Sitdowns With Startups Episode 5: PostPost

Twitter can be an amazing source for relevant, interesting and timely content (and much more). However, trying to keep up with your stream can feel a bit like drinking from a firehouse at times. With tweets scrolling by at a rapid pace, it can be easy to miss a fair amount even while monitoring the stream, let alone what’s missed during time spent away from Twitter.  In addition, the Twitter search function leaves a lot to be desired, most notably the inability to narrow results to Tweets from the folks you follow. PostPost is a Twitter search tool that alleviates these two issues, letting users “dive into your timeline without drowning in it.” As TNW put it, “PostPost takes advantage of the Twitter API in a valiant attempt to corral the endless stream of data, and help make sense of it.”

I recently sat down for a chat with Founder Brad Noble to hear more about PostPost. In the following video, he talks about PostPost’s origins, some of the ways in which it’s useful and a fun tip for generating interesting search results:

If you can’t see the video above, please click here to watch it.

I used PostPost a number of times as a job seeker when sending e-mails to prospective employers in which I wanted to illustrate the regularity with which I was discussing their brand or industry on Twitter. I wanted to do so in a manner that didn’t require them to scan through over 1,000 tweets or simply take my word for it. I used a PostPost search of a keyword and narrowed the results to show only my own Tweets. For example, if I were to contact Dunkin Donuts, I would search “Dunkin” (which would appear quite often as I am a big fan of both their coffee and their brand). I could then send a link to an easily viewable list of each Dunkin reference I have made on Twitter.

For more on PostPost, you can read ReadWriteWeb’s recent PostPost Fixes Twitter’s Sucky Search piece. David Carr, a columnist for the New York Times, also had the following to say about PostPost in a recent interview with TheVerge.com:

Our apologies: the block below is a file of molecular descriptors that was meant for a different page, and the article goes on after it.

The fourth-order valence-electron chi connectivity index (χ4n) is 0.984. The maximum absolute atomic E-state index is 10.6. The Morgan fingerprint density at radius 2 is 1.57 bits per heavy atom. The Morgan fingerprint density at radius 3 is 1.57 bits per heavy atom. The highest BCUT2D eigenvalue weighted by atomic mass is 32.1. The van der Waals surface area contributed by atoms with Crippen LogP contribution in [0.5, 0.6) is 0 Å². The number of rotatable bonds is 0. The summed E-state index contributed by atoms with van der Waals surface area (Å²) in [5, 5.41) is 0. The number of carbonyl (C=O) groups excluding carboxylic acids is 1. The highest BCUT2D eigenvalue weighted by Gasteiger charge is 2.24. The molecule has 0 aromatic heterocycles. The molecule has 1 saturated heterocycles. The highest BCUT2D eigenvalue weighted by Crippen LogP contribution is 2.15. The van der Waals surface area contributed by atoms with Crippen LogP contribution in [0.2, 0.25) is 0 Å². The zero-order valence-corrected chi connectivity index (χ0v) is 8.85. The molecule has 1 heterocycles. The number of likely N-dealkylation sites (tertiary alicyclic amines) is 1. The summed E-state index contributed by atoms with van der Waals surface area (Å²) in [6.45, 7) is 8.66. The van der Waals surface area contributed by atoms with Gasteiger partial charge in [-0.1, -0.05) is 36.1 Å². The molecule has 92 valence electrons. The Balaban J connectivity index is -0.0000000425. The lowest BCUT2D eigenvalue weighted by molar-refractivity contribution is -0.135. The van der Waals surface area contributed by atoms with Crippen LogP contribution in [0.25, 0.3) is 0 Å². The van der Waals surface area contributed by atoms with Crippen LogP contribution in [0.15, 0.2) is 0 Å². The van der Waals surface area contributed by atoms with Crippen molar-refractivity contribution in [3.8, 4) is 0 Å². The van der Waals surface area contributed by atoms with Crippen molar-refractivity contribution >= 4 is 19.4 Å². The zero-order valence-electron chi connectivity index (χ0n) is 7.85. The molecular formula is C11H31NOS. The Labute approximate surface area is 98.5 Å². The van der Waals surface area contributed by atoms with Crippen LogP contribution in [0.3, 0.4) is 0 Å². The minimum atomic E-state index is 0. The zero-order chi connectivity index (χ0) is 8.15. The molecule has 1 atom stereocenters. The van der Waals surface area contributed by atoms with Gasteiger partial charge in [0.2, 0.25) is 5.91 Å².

“In the past week I have been looking at something called PostPost, which data-mines the people you follow to see what are the most persistent topics. That I’m interested in, because I’ve already picked those guys to iterate the web for me. I don’t like keeping an eye on Twitter all the time, so I like that PostPost can pull down what the people I follow have been discussing.”

To read and/or watch more from this series, please visit http://SitdownsWithStartups.com

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      • says

        Hello Dave,I’ve been receiving your Emails for a cpuloe of months and it’s nice to see your output. I am using very old but good equipment. There are surely others out there that cannot keep up with finding the cash reserves to replace with with the latest and greatest too!I have a Dual G450 Power PC G4 Mac running both OS9.2 Classic and OS 10.4.11. On OS9 I still run Final Cut Pro 2.I have heaps of video on the hard drives but the camera, is shot, through a lightning strike. In Brisbane, they quoted A$800 to replace the mother board in the Panasonic NVDX11EN about 5 years ago.I gave up and switched over to building a website presence. Now i’m back re-inventing myself. The strike blew the firewire port on this (the Mac), machine too.So, i’m sort of crippled, busting my whatevers hoping for it rain buyers of paintings sometime soon.I produced a one hour documentary DVD between 1999 and 2002. See the DVD DOCO page on the website. Some of the material, I am now trying to sell to local resort businesses to put on their websites. My problem seems to be that I only have a choice between avi and mov. The avi, no matter what I do with it, ends up being too pixelated on YouTube, and the mov ends up taking forever to upload (1500/256) and is jerkey on playback. I’v been spending hours and hours trying to find best outcomes. I also need to be able to take out samples on my 4GB LaCie solid state harddrive. The mov. though nice and sharp, being 10 times the file size of mp4 will not play back off the LaCie, just jeking to a dead stop, while the mp4 is not really sharp enough to impress prospective buyers of footage.I’ve been careful to maintain the keyframe rate as an even division of the playback rate e.g., 4/30 or 5/25.I’ve been careful to maintain the field dimensions as identical in both the export mode and the conversion mode.I’m employing fast start, compressed header in the export mode, (from FCP).I have not got a clue what to do with the bitrate in the conversion process from mov to mp4.Can you address this issue? I don’t know anybody who understands anything i’m talking about.Kind regards,Tom Draper.

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